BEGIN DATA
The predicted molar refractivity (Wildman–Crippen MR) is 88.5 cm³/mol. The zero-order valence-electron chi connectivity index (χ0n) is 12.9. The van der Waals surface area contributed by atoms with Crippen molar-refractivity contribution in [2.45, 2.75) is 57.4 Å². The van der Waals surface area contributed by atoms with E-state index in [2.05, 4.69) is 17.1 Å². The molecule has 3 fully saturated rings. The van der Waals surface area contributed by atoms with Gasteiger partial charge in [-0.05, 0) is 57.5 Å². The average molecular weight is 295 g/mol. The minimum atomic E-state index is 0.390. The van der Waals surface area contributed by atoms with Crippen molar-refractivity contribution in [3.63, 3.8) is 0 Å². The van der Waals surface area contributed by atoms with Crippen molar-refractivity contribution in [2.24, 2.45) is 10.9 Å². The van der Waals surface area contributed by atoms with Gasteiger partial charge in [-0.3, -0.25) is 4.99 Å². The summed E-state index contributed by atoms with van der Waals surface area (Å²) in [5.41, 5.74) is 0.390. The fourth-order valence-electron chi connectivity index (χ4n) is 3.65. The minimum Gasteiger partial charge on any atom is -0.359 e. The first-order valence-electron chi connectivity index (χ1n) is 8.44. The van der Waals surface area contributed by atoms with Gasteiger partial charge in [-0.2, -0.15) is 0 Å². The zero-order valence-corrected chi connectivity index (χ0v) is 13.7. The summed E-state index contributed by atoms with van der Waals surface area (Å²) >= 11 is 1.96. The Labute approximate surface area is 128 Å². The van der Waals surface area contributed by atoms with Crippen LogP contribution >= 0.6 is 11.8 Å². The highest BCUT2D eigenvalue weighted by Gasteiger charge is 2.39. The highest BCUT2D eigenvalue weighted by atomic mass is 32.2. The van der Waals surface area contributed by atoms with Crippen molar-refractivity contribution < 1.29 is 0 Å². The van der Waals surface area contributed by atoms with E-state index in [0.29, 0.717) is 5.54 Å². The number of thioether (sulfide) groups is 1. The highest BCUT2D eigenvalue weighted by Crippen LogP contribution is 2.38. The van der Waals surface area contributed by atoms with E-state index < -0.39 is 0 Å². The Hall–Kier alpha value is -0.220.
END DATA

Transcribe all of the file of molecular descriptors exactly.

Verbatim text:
The predicted molar refractivity (Wildman–Crippen MR) is 88.5 cm³/mol. The zero-order valence-electron chi connectivity index (χ0n) is 12.9. The van der Waals surface area contributed by atoms with Crippen molar-refractivity contribution in [2.45, 2.75) is 57.4 Å². The van der Waals surface area contributed by atoms with E-state index in [2.05, 4.69) is 17.1 Å². The molecule has 3 fully saturated rings. The van der Waals surface area contributed by atoms with Gasteiger partial charge in [-0.05, 0) is 57.5 Å². The average molecular weight is 295 g/mol. The minimum atomic E-state index is 0.390. The van der Waals surface area contributed by atoms with Crippen molar-refractivity contribution in [3.63, 3.8) is 0 Å². The van der Waals surface area contributed by atoms with Crippen molar-refractivity contribution in [2.24, 2.45) is 10.9 Å². The van der Waals surface area contributed by atoms with Gasteiger partial charge in [-0.3, -0.25) is 4.99 Å². The summed E-state index contributed by atoms with van der Waals surface area (Å²) in [5.41, 5.74) is 0.390. The fourth-order valence-electron chi connectivity index (χ4n) is 3.65. The minimum Gasteiger partial charge on any atom is -0.359 e. The first-order valence-electron chi connectivity index (χ1n) is 8.44. The van der Waals surface area contributed by atoms with Gasteiger partial charge in [-0.2, -0.15) is 0 Å². The zero-order valence-corrected chi connectivity index (χ0v) is 13.7. The summed E-state index contributed by atoms with van der Waals surface area (Å²) >= 11 is 1.96. The Labute approximate surface area is 128 Å². The van der Waals surface area contributed by atoms with Crippen LogP contribution >= 0.6 is 11.8 Å². The highest BCUT2D eigenvalue weighted by Gasteiger charge is 2.39. The highest BCUT2D eigenvalue weighted by atomic mass is 32.2. The van der Waals surface area contributed by atoms with Crippen molar-refractivity contribution < 1.29 is 0 Å². The van der Waals surface area contributed by atoms with E-state index in [0.29, 0.717) is 5.54 Å². The number of thioether (sulfide) groups is 1. The highest BCUT2D eigenvalue weighted by Crippen LogP contribution is 2.38. The van der Waals surface area contributed by atoms with E-state index < -0.39 is 0 Å². The Hall–Kier alpha value is -0.220.